Saturday, December 15, 2012

Volunteer Adventures with the Sri Lanka Wildlife Conservation Society

Elephant Encounters by the Tree Hut Corridor

Safe on the Defender 
It was mid-July 2010 and we were headed to the Tree Hut Corridor to observe and film elephants.  With me in the Defender were the film crew from New York based Greener Media Film-production Company and three international volunteers.  The volunteers: Emma, Rachel and Samantha had come down from the UK and the USA to volunteer with the SLWCS for a month.  The film crew consisted of Phil, Jon and Jesse, and this was their second visit in two years to Sri Lanka.  They were producing a documentary film on human-elephant conflicts (please visit  for information about this film).  Expectations were high in the vehicle—today we hoped to get footage of wild elephants and people interacting along the Tree Hut Corridor which we frequently monitored as part of our ongoing efforts to gather data on human-elephant conflicts.  Monitoring and recording these observations was one of the several activities volunteers helped us with.  

A volunteer recording observations from the tree hut
Turning off from the main road we drove down a gravel road that led through the Weheragalagama village, over the tank (reservoir) bund, down the causeway where the water from the tank spill drained, pass the Tree Hut Corridor to two small villages located deep in the forest reserve.  As we drove along on the bund the Himbiliyakade Forest Range stretched parallel in the west directly across the tank, forming a chain of green undulating hills with the Knuckles Mountain range providing the backdrop in the far distance.  

The hills of the Himbiliyakade Forest Range mirrored on the Weheragalagama tank

The sky was a vast blue empty nothingness with a few scattered cirrus clouds floating lazily like strands of white candy floss let loose by an errant child.  Brahminy kites and a pair of white bellied sea eagles soared and glided on air currents rising from the tank.  Without doubt they were keeping their eyes out to snatch any unwary fish that came up gasping for air.  Closer to the surface by the water with similar intent were egrets, woolly neck storks, lesser adjutants, white-throated kingfishers, stork billed kingfishers, common kingfishers, pied kingfishers, painted storks, pond herons, ibis, spoonbills, bitterns, water hens, terns, pelicans and many more avian denizens. They were also keeping somber vigil to catch whatever unsuspecting fish that came anywhere near them. 

Brahminy Kites circling over the tank
Great Egret

Lesser Adjutant Storks

Black-winged Stilts

Spotted Redshank
In the water itself there were annhingas (snakebird or oriental darter), cormorants, otters, crocodiles, snakes and water monitors waiting to grab or chase down any piscine that was stupid enough to come anywhere close to them.  And then representing the most predacious and voluminous fish eater of them all were a few local fishermen laying nets from their colorful outrigger catamarans.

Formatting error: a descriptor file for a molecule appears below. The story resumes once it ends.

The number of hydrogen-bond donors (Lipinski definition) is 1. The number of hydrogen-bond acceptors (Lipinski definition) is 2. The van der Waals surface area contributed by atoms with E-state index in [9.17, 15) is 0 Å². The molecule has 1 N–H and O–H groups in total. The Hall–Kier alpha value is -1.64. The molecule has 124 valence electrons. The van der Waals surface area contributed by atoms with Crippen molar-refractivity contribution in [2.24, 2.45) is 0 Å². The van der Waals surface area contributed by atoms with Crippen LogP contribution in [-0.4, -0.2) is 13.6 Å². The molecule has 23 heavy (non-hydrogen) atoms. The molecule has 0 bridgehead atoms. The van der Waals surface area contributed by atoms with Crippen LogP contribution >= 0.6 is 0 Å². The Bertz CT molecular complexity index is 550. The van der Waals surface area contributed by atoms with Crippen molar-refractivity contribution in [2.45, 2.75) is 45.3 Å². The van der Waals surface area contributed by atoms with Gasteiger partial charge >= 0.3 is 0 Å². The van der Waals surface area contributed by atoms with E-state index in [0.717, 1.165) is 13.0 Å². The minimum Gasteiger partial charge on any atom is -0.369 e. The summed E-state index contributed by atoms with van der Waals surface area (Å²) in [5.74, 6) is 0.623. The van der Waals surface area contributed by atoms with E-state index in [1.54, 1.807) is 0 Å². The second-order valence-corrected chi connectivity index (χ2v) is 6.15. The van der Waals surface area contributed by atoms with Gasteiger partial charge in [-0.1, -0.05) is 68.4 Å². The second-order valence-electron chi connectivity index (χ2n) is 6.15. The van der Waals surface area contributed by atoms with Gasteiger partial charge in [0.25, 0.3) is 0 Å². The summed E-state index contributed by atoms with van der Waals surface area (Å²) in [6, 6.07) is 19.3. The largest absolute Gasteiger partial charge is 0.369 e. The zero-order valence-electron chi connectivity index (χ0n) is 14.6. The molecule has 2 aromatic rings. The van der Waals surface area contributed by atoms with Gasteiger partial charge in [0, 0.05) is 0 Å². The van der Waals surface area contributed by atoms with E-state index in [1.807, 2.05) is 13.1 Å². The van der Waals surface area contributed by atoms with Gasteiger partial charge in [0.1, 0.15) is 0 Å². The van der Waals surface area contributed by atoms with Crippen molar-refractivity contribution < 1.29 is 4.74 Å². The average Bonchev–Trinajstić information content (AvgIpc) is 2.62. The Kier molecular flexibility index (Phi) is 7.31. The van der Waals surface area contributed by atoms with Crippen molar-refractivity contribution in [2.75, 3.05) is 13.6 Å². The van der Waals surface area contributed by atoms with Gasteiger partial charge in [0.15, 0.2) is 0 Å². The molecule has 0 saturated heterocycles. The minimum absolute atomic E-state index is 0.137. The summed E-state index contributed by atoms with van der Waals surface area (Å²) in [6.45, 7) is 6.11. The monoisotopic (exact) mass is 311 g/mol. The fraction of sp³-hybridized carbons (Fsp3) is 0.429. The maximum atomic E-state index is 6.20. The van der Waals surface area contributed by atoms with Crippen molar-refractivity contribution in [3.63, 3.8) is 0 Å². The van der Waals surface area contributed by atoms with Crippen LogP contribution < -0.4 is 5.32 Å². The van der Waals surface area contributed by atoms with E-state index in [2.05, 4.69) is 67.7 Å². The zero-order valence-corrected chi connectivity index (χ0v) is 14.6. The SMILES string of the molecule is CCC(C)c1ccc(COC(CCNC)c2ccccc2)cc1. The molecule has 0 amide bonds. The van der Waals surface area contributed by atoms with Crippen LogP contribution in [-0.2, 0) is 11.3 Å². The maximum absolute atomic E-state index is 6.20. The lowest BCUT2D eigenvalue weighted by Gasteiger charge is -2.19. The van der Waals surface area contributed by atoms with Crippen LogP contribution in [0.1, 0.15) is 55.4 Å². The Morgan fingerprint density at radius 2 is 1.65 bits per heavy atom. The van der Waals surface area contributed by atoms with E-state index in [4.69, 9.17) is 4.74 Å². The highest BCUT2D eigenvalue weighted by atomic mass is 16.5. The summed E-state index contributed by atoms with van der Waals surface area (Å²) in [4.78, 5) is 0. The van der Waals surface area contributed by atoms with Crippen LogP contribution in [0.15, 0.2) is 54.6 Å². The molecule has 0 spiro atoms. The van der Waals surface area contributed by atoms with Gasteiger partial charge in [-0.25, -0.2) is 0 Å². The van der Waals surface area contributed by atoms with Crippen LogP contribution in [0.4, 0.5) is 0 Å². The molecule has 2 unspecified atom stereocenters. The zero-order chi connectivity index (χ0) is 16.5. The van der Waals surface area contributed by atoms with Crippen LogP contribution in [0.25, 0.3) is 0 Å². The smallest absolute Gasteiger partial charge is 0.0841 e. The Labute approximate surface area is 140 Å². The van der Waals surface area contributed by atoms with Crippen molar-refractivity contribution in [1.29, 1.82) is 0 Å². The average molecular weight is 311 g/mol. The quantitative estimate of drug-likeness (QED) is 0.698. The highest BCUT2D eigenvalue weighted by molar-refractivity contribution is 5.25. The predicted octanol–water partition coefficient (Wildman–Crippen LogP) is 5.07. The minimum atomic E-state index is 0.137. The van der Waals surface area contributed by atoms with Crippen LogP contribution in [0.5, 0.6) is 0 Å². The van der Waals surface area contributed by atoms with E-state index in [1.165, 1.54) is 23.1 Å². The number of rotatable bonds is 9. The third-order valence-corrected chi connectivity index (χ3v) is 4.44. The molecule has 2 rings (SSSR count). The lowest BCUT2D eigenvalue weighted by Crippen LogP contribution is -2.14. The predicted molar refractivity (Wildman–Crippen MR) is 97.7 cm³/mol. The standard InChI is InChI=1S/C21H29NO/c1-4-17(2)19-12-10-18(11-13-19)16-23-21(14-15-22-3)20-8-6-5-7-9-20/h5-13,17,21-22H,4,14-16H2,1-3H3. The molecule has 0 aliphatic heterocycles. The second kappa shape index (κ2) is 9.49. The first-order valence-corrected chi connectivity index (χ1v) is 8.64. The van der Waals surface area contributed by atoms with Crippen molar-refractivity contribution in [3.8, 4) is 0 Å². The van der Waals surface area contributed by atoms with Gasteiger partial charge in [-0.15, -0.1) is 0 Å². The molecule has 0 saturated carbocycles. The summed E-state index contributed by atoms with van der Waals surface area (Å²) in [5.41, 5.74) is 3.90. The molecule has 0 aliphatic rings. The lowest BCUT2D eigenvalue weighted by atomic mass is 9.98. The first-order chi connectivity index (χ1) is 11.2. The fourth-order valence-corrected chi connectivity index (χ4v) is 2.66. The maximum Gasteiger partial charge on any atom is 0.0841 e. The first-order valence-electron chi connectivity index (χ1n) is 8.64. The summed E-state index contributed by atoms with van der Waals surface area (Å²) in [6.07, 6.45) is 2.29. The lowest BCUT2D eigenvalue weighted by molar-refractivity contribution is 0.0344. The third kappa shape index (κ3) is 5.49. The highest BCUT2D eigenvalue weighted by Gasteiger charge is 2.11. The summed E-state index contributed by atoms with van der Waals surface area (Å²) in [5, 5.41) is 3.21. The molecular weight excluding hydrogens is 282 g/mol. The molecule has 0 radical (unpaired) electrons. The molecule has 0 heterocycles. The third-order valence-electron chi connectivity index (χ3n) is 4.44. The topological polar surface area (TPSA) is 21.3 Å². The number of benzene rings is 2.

Annhinga aka Snake Bird or Oriental Darter and a Grey Heron

Water Monitor
Together this consisted of a four-pronged attack on fish for consumption from that particular body of water alone.  Taken from a global context it is a wonder how fish ever managed to survive for over 400 million years since the Devonian Period—when they got really numerous or in the jargon of evolutionary scientists “radiated,” when all these predatory avian, reptilian and mammalian fauna had a passion for eating them!  Going by the great demand for fresh fish in nature, Sushi must be the first and most popular fish recipe in the world and it was definitely not invented by the Japanese—unless of course the Japanese could trace their ancestry to a kimono dressed piscivore from the Devonian Period.

The Defender crossed the causeway splashing over the shallow puddle of water that had seeped from the spill. On the other side the road had several large potholes and corrugations created by the last monsoon rains.  The Defender with its spring suspension rocked and bucked like the ark must have done during the deluge.  To everyone’s relief the road smoothened out soon enough and we came to where the road cuts across the Tree Hut Corridor.  Here it stretched straight up to the horizon and disappeared over it.  That sight for some reason never failed to invoke in me a yearning for the infinite wetlands of my childhood that are no more.

The road that cuts across the Tree Hut Corridor
Making a right turn and crossing a ditch we head off-road up to a tree where a large and comfortable tree hut had been constructed by us.  The most distinguished guest we had in this tree hut was the former U.S. Ambassador to Sri Lanka, the honorable Patricia Butenis, an ardent and passionate environmentalist and animal lover.  

Arriving by the Tree Hut
Turning the vehicle around, I reversed and parked it underneath the tree.  But before anyone got off the vehicle it was important to scout the area to see whether any elephants were around.  The tall Mana grass (Cymbopogon confertiflora) that grew tall was very effective at hiding elephants.  Several times we had narrowly escaped bumping into one when getting off the vehicle to climb up to the tree hut.  The front bumper offered a good vantage point to scout the area to make sure there were no elephants lurking nearby. 

The tall Mana grass hid elephants very effectively
Once it was confirmed that there were no elephants I allowed the group to get off and climb up to the tree hut.  Everyone found a comfortable spot with a good view of the jungle and sat down to wait for the elephants to show up.  The film crew was anxious to film how elephants and people reacted to each other as they both moved through this corridor.

People are allowed to alight and climb only after checking for elephants nearby
Climbing up to the Tree Hut a la Swiss Family Robinson